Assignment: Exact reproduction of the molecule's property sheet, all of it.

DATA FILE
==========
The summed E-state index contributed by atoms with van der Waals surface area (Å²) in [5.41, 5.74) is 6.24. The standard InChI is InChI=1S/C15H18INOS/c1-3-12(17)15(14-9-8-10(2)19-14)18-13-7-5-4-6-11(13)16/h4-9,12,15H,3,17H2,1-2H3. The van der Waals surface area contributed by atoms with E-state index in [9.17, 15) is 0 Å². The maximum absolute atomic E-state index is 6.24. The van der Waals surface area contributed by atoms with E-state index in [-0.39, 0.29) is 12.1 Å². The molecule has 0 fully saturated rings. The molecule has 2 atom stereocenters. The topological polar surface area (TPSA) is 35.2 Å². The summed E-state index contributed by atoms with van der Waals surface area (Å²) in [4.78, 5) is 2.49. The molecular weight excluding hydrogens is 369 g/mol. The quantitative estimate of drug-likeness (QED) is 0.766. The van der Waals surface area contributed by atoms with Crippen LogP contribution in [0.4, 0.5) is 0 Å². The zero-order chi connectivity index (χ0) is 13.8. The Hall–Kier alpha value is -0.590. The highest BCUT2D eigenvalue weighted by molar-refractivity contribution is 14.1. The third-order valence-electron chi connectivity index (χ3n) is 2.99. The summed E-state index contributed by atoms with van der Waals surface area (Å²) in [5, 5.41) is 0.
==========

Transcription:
The summed E-state index contributed by atoms with van der Waals surface area (Å²) in [5.41, 5.74) is 6.24. The standard InChI is InChI=1S/C15H18INOS/c1-3-12(17)15(14-9-8-10(2)19-14)18-13-7-5-4-6-11(13)16/h4-9,12,15H,3,17H2,1-2H3. The van der Waals surface area contributed by atoms with E-state index in [9.17, 15) is 0 Å². The maximum absolute atomic E-state index is 6.24. The van der Waals surface area contributed by atoms with E-state index in [-0.39, 0.29) is 12.1 Å². The molecule has 0 fully saturated rings. The molecule has 2 atom stereocenters. The topological polar surface area (TPSA) is 35.2 Å². The summed E-state index contributed by atoms with van der Waals surface area (Å²) in [4.78, 5) is 2.49. The molecular weight excluding hydrogens is 369 g/mol. The quantitative estimate of drug-likeness (QED) is 0.766. The van der Waals surface area contributed by atoms with Crippen LogP contribution in [0.4, 0.5) is 0 Å². The zero-order chi connectivity index (χ0) is 13.8. The Hall–Kier alpha value is -0.590. The highest BCUT2D eigenvalue weighted by molar-refractivity contribution is 14.1. The third-order valence-electron chi connectivity index (χ3n) is 2.99. The summed E-state index contributed by atoms with van der Waals surface area (Å²) in [5, 5.41) is 0.